A Citizen’s Guide to Greece 2015


April 25, 2014

Lessons from a shipwreck to a shipwrecked country

More articles by »
Written by: M P


By Maria Patsarika

This is not an easy piece to write.

The tragic April 2014 ferry accident in South Korea, better deserves a an expression of humble, silent sympathy with the mourning families. Watching the story unravel on the news these days, however, one image kept coming back: inside the gymnasium, where the relatives of missing passengers are gathered, a woman confronts a police chief and, devastated as she is, feebly attacks him. And yet, the police chief doesn’t push her back; there is no attempt on the part of the police officers present to take her away in fear of attacks to the police chief. Instead, he sits still, head down, receiving her angry “whys” with such dignity and deep sense of responsibility.

Never before have I seen responsibility so vividly embodied in a man.

“The words honor and responsibility are deeply engrained in their culture,” a friend says, as we’re sharing thoughts. I protest: “This is not about culture, this is about humanity!” It’s impressive how painstakingly the South Korean authorities investigate all those involved in the accident, from the ferry crew to the marine company executives on possible charges.

Devastatingly, even, the vice principal committed suicide after surviving the disaster, overcome by guilt for being rescued, while hundreds of students died. It’s one of those rare moments where one can see authorities and police forces lowering the head, accepting accountability, acting to offer relief to the people, reaching people.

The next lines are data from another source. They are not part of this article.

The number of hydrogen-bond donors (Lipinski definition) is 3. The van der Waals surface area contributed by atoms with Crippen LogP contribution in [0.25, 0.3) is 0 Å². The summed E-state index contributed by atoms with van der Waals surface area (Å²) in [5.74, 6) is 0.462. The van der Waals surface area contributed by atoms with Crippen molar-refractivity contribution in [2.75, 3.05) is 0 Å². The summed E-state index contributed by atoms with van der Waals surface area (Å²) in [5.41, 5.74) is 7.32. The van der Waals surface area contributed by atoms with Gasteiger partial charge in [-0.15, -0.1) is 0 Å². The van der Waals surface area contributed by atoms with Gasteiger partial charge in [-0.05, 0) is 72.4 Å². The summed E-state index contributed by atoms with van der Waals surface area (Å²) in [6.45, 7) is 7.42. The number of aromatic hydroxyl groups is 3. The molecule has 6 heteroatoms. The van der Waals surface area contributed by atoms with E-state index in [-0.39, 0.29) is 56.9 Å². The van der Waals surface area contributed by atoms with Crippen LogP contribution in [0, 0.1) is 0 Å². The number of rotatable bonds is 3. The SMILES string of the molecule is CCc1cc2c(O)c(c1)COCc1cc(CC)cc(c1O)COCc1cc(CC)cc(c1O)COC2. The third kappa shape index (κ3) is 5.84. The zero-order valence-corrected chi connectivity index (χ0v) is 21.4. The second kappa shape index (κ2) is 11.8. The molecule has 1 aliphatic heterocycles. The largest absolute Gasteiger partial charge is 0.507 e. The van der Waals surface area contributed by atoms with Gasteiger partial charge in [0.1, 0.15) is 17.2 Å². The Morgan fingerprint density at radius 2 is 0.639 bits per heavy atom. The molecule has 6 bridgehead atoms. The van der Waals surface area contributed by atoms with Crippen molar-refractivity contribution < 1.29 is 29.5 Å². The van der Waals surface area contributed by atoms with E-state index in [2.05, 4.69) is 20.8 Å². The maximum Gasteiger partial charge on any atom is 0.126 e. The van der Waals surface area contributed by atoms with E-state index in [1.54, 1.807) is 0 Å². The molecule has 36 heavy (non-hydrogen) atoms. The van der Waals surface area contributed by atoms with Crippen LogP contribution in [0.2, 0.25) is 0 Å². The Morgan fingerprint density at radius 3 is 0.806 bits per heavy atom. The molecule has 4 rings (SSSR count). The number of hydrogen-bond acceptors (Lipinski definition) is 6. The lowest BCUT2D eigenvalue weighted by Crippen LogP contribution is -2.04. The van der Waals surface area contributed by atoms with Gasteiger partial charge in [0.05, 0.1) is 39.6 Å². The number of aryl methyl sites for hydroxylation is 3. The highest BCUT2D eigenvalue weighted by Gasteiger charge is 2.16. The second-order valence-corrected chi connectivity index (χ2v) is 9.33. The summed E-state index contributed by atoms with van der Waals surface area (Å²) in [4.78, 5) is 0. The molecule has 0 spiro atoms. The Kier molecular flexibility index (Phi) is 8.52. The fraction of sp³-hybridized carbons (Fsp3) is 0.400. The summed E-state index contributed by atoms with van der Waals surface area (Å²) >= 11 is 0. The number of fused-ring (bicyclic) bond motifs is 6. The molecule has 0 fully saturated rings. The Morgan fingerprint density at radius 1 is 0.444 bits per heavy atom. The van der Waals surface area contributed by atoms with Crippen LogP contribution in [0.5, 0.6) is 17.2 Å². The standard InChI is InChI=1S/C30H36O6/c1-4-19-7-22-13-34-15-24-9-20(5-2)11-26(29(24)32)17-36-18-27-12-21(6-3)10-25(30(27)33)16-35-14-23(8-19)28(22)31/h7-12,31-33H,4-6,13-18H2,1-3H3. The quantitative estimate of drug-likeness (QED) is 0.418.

This is an impossible juxtaposition, one would say. Why would our authorities apologize for the economic, social, political demise of our country? Why should they be held accountable for the suicides of hundreds of Greek citizens who lost their fortunes? Why would one protest against the violence on the streets and the deaths of innocent protestors, which unfolded under the gaze of police forces and the MAT (Units for the Reinstatement of Order)? The end justifies the means; after all, we can now boast about a primary surplus.

This is not about welcoming a blame culture. It is not about rejoicing the aftermath of tragic shipwrecks, literally and figuratively. It’s about experiencing that vital essence of citizenship, where citizens and state are one, striving towards a common goal and acting in justice.


Be the first to comment!

You must be logged in to post a comment.

The Latest